Over recent months, San Diego Fire Department officials have increasingly become uncomfortable with ambulance service in the city. On at least two occasions, firefighters, who act as first responders on 911 emergency calls, took it upon themselves to transport patients to a hospital using department fire engines after ambulances failed to show up on time.
Concerns city ambulance provider Rural/Metro hasn't provided proper service to residents facing life-threatening emergencies proved warranted last week after the city released its latest quarterly response-time report card for the Scottsdale, Arizona-based company.
Between July and September, Rural/Metro failed to meet response-time standards under its contract with the city, triggering a $230,000 fine. Drawing the toughest penalty allowed under the agreement, the private company failed compliance in each of the city's four ambulance zones, as well as citywide.
"It is a big deal," said Fire Chief Javier Mainar. "It's an essential safety service. We want to make sure we're getting the level of service that the taxpayers are paying for and that we feel is necessary to protect their safety."
In an email, Michael Simonsen, Rural/Metro's regional market development director, blamed the company's noncompliance on an uptick in calls and staffing issues. Simonsen declined multiple requests by CityBeat for a phone interview.
"[W]e, along with other EMS providers in the county, have faced a decline in readily available paramedics to hire and put through the city's field training process," he wrote. "Although, we continue to hire as many available paramedics as possible, it still requires us to put them through a 45- to 60-day process to be cleared to work in the system."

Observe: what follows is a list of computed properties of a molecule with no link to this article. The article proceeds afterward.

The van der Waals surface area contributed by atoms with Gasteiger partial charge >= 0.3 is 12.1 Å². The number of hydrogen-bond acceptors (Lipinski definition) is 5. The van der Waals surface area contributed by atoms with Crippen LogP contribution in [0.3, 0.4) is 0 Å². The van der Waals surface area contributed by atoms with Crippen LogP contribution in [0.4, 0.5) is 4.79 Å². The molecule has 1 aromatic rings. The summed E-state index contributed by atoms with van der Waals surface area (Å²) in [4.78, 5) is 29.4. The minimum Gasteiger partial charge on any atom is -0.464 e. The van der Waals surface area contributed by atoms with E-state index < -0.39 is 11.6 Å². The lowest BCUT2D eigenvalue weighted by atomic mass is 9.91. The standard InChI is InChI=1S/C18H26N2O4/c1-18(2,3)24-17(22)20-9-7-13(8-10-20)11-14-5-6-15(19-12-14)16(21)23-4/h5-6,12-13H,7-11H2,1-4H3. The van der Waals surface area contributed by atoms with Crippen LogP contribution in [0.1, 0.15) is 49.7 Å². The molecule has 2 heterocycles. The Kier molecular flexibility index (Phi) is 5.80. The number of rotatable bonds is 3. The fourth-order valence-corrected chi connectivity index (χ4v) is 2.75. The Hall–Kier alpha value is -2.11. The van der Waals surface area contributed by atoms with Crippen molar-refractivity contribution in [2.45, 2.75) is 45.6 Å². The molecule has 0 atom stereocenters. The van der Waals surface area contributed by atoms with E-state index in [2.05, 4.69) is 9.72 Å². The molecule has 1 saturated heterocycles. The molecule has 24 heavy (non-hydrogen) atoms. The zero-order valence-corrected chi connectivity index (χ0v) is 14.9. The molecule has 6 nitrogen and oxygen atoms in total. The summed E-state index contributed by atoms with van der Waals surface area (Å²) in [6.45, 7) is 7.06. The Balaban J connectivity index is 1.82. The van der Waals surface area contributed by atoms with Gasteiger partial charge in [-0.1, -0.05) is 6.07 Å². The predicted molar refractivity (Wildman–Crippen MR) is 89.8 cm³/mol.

This year, the ambulance provider experienced a call-volume increase of about 7 percent, compared to an average annual increase of roughly 2 percent, Simonsen said. As part of a contract extension last year, Rural/Metro pledged to add 300 ambulance unit hours a week and hire more personnel to meet demand. So far, the company has added 130 unit hours.
"The fire-rescue department is holding weekly meetings with Rural/Metro to ensure compliance," said Craig Gustafson, spokesperson for Mayor Kevin Faulconer. "The company has informed the city that additional ambulance unit hours are being added to meet the increased demand and correct the under-performance."
In its 18-year history with the city, Rural/Metro has never had a fine until now. Under the contract, the city requires the ambulance company to arrive at life threatening 911 emergency calls within 12 minutes 90 percent of the time.
For many years, Rural/Metro benefited from a contract loophole, known as "system busy." The contract provision exempted from response-time standards any ambulance dispatched after 12 were already on the road. During peak hours, the company can operate more than 40 ambulances at once.
After CityBeat exposed the system-busy loophole in 2013, the city nixed the provision from the contract last year. For years before that, the city's compliance reports proudly showed Rural/Metro met the response-time standards around 97 percent of the time. Last year, from October to December, the ambulance company's percentages slipped down to 93 percent and below, flirting with noncompliance in several zones.